A new peer-reviewed study quantifies how much more nuclear power the public might support if "dread" melted away and opinions were more consistent with actual risk. The short answer? A lot.
Why it matters: The novel analysis, published in the journal Energy Policy, comes amid heightened urgency around "deep decarbonization" of power systems to help keep temperature rise in check.
What they did: Researchers conducted surveys that asked respondents to build a hypothetical low-carbon power portfolio that cuts emissions by 50% in 2050.
- They were given information about emissions and health risks from different technologies.
- Half the respondents were given labels for the various options: wind; coal; solar; coal with carbon capture; natural gas; and nuclear.
- The other half were given risk data but without knowing which generation type it was about.
What they found: Respondents who were given labels included significantly less nuclear power in their chosen generation mix, researchers with Carnegie Mellon University and the University of California-San Diego found.
"Our results suggest that dread about nuclear power leads respondents to choose 40% less nuclear generation in 2050 than they would have chosen in the absence of this dread," they write.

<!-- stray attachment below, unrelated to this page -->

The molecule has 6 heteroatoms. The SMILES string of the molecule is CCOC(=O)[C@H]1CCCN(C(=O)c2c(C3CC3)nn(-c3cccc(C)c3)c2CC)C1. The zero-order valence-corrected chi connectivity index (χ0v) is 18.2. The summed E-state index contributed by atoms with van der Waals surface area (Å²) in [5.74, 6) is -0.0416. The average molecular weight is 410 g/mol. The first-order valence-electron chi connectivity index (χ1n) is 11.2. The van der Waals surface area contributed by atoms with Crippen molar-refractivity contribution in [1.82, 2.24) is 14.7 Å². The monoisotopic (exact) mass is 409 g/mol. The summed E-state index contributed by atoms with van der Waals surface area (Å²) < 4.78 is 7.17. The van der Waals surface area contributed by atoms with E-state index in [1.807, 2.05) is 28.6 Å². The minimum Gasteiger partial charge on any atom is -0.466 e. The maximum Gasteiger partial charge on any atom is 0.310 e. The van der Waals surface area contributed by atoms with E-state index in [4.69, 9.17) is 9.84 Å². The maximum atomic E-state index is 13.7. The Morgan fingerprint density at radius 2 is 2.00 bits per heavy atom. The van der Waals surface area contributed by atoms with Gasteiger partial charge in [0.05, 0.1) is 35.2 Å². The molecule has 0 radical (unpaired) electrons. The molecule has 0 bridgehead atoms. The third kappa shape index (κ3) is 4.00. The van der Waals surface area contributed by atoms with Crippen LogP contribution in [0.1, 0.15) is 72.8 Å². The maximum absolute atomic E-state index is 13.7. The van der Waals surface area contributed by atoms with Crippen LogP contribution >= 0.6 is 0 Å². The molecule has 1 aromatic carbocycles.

Absent this "dread," the paper states, the respondents might support what amounts to 40 additional large nuclear reactors worth of power in 2050, with nuclear providing over 25% of U.S. generation at that time.
Where it stands: Right now nuclear power — which does not emit CO2 — provides a little under a fifth of nationwide generation, but even maintaining that share decades in the future would require a mix of delayed retirements and new projects.
- Efforts to build new U.S. reactors have largely stalled, and a number of existing units are slated for retirement in coming years.
- The Energy Department's statistical arm currently projects that nuclear's share will fall to 12% in 2050.
What's next: The paper argues that the nuclear industry's emphasis on the improved safety of newer reactor designs isn't enough to overcome dread — it needs more effective engagement and communication.
The authors also warn that public opposition that's out of step with risk could hinder deployment of carbon capture and storage absent effective public engagement.
What they're saying: Co-author Parth Vaishnav said the findings matter because it's important to ensure that "no options get taken off the table" when it comes to decarbonizing the power mix.
Our thought bubble: Right now, public fears aren't what's ailing nuclear. The biggest headwinds are huge costs for new reactors and competition from cheap natural gas and renewables.
- Vaishnav, however, said nuclear would become more attractive if there was a price on carbon emissions. "Nuclear cuts greenhouse gases and the economics improve when you properly account for that fact," he told me.